Monday, April 13, 2015

Columbinus—Oregon Children’s Theatre’s Young Professionals Company—NE Portland

Color Me…Red
This Y/P production at OCT’s home space, 1939 NE Sandy Blvd., is written by Stephen Karam and PJ Paparelli and directed by Lava Alapai.  It plays through April 19th.  For more information, go to their site at or call 503-228-9571.

This is about the Columbine high school massacre in the spring of 1999 in Colorado, in which 13 people were killed, plus the two assassins of self-inflicted gun-shot wounds.  And, make no mistake about it, all the language and grit from actual transcripts, diaries, interviews, videos, etc. of the people involved are included, with no censorship in the presentation.  Bravo!  It has long been debated as to whether Nature or Nurture is responsible the most for how we turn out as adults.  A play and film from over 50 years ago, The Bad Seed, concluded that of a child of a murderess, even though raised by good parents and knowing nothing of her background, will herself turn out to murder people.

But, the recent trend of caring teachers, civic workers, family relatives, et. al. shows that a life can actually be turned around by getting them involved in extra-curricular activities that build team-work, confidence, self-worth, and character in individuals and groups.  Everybody has a bent, a knack, a talent for something.  It’s just up to parents and schools to encourage and foster those visions.  And, to step up on my soap-box for a moment, theatre and the Arts are a great avenue for that venture.  (OCT, and especially, their Young Professionals Company and classes, are one of the best in this area, in my opinion!)

This play is graphic in its content but stylized in its presentation.  It’s done on a bare stage with minimal props to keep the focus on the story and characters.  Six Youths (Carter Bryan, Amber Kiara, Nate Golden, Isaiah Rosales, Charlotte Karlsen and Emma Younger) play a variety of people involved and Blake Peebles (Dyaln) and Thom Hilton (Eric) play the two killers.  And all the different social types of individuals are presented:  The rich kids and the poor, the nerd, the jock, the religious follower, the intellectual, the misfits, the artistic types, the outsiders, the intellectuals, the loners, the bullies, the druggies, the dorks, and the bad and the beautiful.  (I guess I would have been considered an artistic outsider when I was in school.)

The story follows the lives of these individuals over a period of a year or so, showing the build-up in tensions that existed (and still do, I’m sure).  The play not only follows the actions of many of them but also their secret thoughts when confronted with various situations.  Also neither of them blamed their parents for their explosive ends.  The incident can rightly be called tragedy because a series of unfortunate choices of these individuals seem to dictate the ultimate results.  But, to quote the Bard, “the fault…is not in our stars but in ourselves.”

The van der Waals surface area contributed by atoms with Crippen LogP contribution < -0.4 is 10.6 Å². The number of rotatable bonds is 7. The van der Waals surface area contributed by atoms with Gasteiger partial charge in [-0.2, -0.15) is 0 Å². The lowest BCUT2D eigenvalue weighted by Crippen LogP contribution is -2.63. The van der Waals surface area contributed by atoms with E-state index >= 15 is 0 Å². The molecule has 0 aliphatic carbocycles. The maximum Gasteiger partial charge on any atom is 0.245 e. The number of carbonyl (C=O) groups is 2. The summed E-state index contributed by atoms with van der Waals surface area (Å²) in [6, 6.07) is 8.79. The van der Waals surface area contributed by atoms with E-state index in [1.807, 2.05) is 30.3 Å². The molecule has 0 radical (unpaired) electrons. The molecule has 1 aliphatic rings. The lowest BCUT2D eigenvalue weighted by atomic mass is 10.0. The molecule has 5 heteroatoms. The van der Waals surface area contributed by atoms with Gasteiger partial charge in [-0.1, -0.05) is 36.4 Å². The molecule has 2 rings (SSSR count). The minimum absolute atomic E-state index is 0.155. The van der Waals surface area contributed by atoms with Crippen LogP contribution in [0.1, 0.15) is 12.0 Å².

It was interesting to note the Eric had a chance to connect with a girl to the prom but parents objected.  And Dylan seemed to have a creative side in writing but it was never pursued.  Eric was also on medication for some mental issues and had an uncontrollable rage inside him.  Dylan was bullied because he didn’t feel he was good at anything and wanted revenge on those who laughed at him.  They both seemed to know they were doomed and choose mass violence as an outlet to their public suicides.

The other characters in this are very distinct in the various incarnations they portrayed.  For, young in experience as they may be, they are very professional in their presentations.  And Hilton and Peebles are extraordinary in their performances!  There is an intensity and fire in the feelings they explore and yet you see their vulnerability, too.  These are some young people that will go far in their careers if that’s what they choose to do.

Alapai has done an amazing job with this production.  I’m sure the rehearsal process was very intense as the young actors explored many of their own emotions from their own school experiences.  But it was also, perhaps, very therapeutic and cathartic as well.  She certainly has taken a sensitive subject and infused it not only with dramatic elements but being informative and gut-wretching, too.  I hope to see more of her work in the future.  And I applaud Dani Baldwin (Education Director), Alapai, Y/P and OCT for doing this daring work.  My hat’s off to you all!

A last thought, although it is impossible to put blame on these kinds of incidents on any one thing, it is interesting to note that in many cases, such as the story of Compulsion, about the two high-society boys that chose to kill another student just for the fun of it, or In Cold Blood, in which two men, intent on a simple robbery, decided on a whim to kill the whole family.  They were in pairs.  It was concluded that these crimes would not have happened if the two had never met.  It was as if together they created one evil being.  Could that be a contributing factor here?  Perhaps.  Interesting thought, though.

I do highly recommend this play.  As noted, it is adult in language and subject matter.  Does this mean I wouldn’t recommend it for teenagers?  Hell, No!  This is exactly the kind of show that teens (and their parents and teachers) should see.  I’m sure they are already aware of the various factions in their own lives currently that might contribute to another Columbine.  And maybe, by seeing and discussing these issues, another such disaster can be avoided.  If you do choose to see it, please tell them Dennis sent you.

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